According to the CBCRH, because the proposed maps carve out and divide the districts where African Americans live, black political power will be diluted in Los Angeles County, San Diego County, Central Valley, Bay Area. and the Inland Empire. To solve the problem, they submitted proposed maps to the redistribution commission which will protect political power and black representation.
Another major concern is the tight schedule the commission is working on, which limits the time for citizens to influence the line-drawing process. This year, due to federal delays related to the pandemic, the census data the commission relies on to redraw the maps has been delayed. Instead of its usual publication in March, the US Census Bureau did not provide this information until September 21.
âThe Black Hub is deeply concerned that the map development process has been rushed, inconsistent and incomplete. This resulted in maps that ignored the interests of many black communities and millions of people in the most populous areas of the state, âsaid a statement released by the CBCRH last week.
Every 10 years, California appoints a new redistribution commission after the US census. It is responsible for mapping or redrawing state electoral lines based on population changes in the state’s population over the decade between censuses.
According to 2020 census figures, California’s black population has grown from around 2.5 to nearly 2.2 million over the past decade. However, there has been a dramatic increase in the number of Californians who identify as more than one race – from 4.9% in 2010 to 14.6% in 2020.
In 2008, Californian voters approved the Citizens Redistricting Commission through a constitutional amendment called The Voters First Act or Proposition 11. It gave citizens the task of drawing electoral maps. The policy was put in place to avoid the political influence of government officials or interest groups on the redistribution process.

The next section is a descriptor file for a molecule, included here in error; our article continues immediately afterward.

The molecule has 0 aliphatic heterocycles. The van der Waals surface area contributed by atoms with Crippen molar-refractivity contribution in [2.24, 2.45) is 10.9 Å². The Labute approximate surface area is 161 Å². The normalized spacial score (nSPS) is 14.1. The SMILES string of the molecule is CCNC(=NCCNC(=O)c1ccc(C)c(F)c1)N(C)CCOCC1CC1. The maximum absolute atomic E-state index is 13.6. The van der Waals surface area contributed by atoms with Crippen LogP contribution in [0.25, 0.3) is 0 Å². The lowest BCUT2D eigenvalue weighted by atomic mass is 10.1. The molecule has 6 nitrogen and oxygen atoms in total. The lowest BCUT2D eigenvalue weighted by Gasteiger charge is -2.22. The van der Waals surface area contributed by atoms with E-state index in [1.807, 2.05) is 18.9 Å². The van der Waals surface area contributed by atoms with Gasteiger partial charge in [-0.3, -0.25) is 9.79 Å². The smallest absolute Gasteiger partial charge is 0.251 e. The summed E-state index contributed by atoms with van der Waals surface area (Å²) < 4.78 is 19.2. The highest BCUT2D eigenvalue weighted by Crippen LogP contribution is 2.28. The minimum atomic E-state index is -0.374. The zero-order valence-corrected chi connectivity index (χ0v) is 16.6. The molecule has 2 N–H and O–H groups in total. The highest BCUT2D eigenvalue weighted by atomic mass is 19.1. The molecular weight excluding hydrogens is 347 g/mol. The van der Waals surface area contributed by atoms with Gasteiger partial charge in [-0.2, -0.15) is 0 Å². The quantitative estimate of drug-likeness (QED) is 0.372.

Prior to the adoption of Proposition 11, the state legislature was responsible for designing its own electoral constituencies. There are five Democrats, five Republicans, and four members who are not affiliated with any political party on the committee.
When reshuffling the cards, the number of voters in all districts of the state should be equal. This represents approximately 761,000 people in each congressional district. For all State Senate districts, this number is 988,000 and 494,000 people in Assembly districts.
In California, blacks make up just over 5% of the state’s population of about 40 million people. There are 52 congressional districts; 80 Assembly districts; and 40 Senate districts. According to the State Board of Equalization, the body responsible for representing the interests of taxpayers and “equalizing” county-by-county tax assessments across California, there are four districts.
The commission must comply with a number of constitutional mandates, including the provisions of the Voting Rights Act that all minority groups must be able to elect a representative of their choice; a neighborhood must be whole or contiguous (geographically connected); among other rules.
Starting November 17, there will be a series of meetings during which the public can give their opinion to the commissioners. Another round of card drawing sessions will begin on November 30.
âWe have to raise our voices and make sure we’ve said something. That we didn’t just sit back and let these lines redraw themselves without fighting for our own interests. We need to define what the community means to us, âGriffin said. âWe need to make sure we submit written comments and let people know what works for us and what doesn’t. “